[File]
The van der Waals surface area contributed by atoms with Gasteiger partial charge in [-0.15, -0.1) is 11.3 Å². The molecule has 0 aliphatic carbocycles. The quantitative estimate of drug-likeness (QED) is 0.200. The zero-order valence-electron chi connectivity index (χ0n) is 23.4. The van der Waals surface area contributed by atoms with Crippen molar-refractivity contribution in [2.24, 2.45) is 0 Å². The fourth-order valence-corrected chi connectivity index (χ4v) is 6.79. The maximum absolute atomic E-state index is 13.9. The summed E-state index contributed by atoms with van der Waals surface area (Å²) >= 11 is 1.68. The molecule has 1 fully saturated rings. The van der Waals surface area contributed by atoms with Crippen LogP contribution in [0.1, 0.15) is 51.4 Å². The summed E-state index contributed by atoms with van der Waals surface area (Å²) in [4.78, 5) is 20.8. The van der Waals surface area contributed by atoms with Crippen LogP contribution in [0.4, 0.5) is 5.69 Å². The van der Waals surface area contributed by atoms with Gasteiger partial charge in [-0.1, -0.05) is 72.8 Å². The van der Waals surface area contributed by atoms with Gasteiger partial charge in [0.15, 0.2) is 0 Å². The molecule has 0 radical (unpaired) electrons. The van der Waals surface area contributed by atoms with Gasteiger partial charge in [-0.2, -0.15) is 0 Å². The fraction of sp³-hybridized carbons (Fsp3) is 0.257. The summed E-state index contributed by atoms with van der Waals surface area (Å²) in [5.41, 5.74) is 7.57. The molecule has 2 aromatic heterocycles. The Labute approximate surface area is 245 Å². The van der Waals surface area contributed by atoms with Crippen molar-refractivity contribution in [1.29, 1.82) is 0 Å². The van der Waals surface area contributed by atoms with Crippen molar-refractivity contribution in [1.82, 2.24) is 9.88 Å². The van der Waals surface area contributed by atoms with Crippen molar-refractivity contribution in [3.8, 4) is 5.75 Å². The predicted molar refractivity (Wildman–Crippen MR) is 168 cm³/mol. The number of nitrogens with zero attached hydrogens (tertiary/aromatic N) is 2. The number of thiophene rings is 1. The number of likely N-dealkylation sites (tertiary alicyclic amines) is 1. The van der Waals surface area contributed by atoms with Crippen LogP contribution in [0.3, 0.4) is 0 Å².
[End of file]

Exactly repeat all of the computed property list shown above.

The van der Waals surface area contributed by atoms with Gasteiger partial charge in [-0.15, -0.1) is 11.3 Å². The molecule has 0 aliphatic carbocycles. The quantitative estimate of drug-likeness (QED) is 0.200. The zero-order valence-electron chi connectivity index (χ0n) is 23.4. The van der Waals surface area contributed by atoms with Crippen molar-refractivity contribution in [2.24, 2.45) is 0 Å². The fourth-order valence-corrected chi connectivity index (χ4v) is 6.79. The maximum absolute atomic E-state index is 13.9. The summed E-state index contributed by atoms with van der Waals surface area (Å²) >= 11 is 1.68. The molecule has 1 fully saturated rings. The van der Waals surface area contributed by atoms with Crippen LogP contribution in [0.1, 0.15) is 51.4 Å². The summed E-state index contributed by atoms with van der Waals surface area (Å²) in [4.78, 5) is 20.8. The van der Waals surface area contributed by atoms with Crippen LogP contribution in [0.4, 0.5) is 5.69 Å². The van der Waals surface area contributed by atoms with Gasteiger partial charge in [-0.1, -0.05) is 72.8 Å². The van der Waals surface area contributed by atoms with Gasteiger partial charge in [0.15, 0.2) is 0 Å². The molecule has 0 radical (unpaired) electrons. The van der Waals surface area contributed by atoms with Gasteiger partial charge in [-0.2, -0.15) is 0 Å². The fraction of sp³-hybridized carbons (Fsp3) is 0.257. The summed E-state index contributed by atoms with van der Waals surface area (Å²) in [5.41, 5.74) is 7.57. The molecule has 2 aromatic heterocycles. The Labute approximate surface area is 245 Å². The van der Waals surface area contributed by atoms with Crippen molar-refractivity contribution in [1.29, 1.82) is 0 Å². The van der Waals surface area contributed by atoms with Crippen molar-refractivity contribution in [1.82, 2.24) is 9.88 Å². The van der Waals surface area contributed by atoms with Crippen molar-refractivity contribution in [3.8, 4) is 5.75 Å². The predicted molar refractivity (Wildman–Crippen MR) is 168 cm³/mol. The number of nitrogens with zero attached hydrogens (tertiary/aromatic N) is 2. The number of thiophene rings is 1. The number of likely N-dealkylation sites (tertiary alicyclic amines) is 1. The van der Waals surface area contributed by atoms with Crippen LogP contribution in [0.3, 0.4) is 0 Å².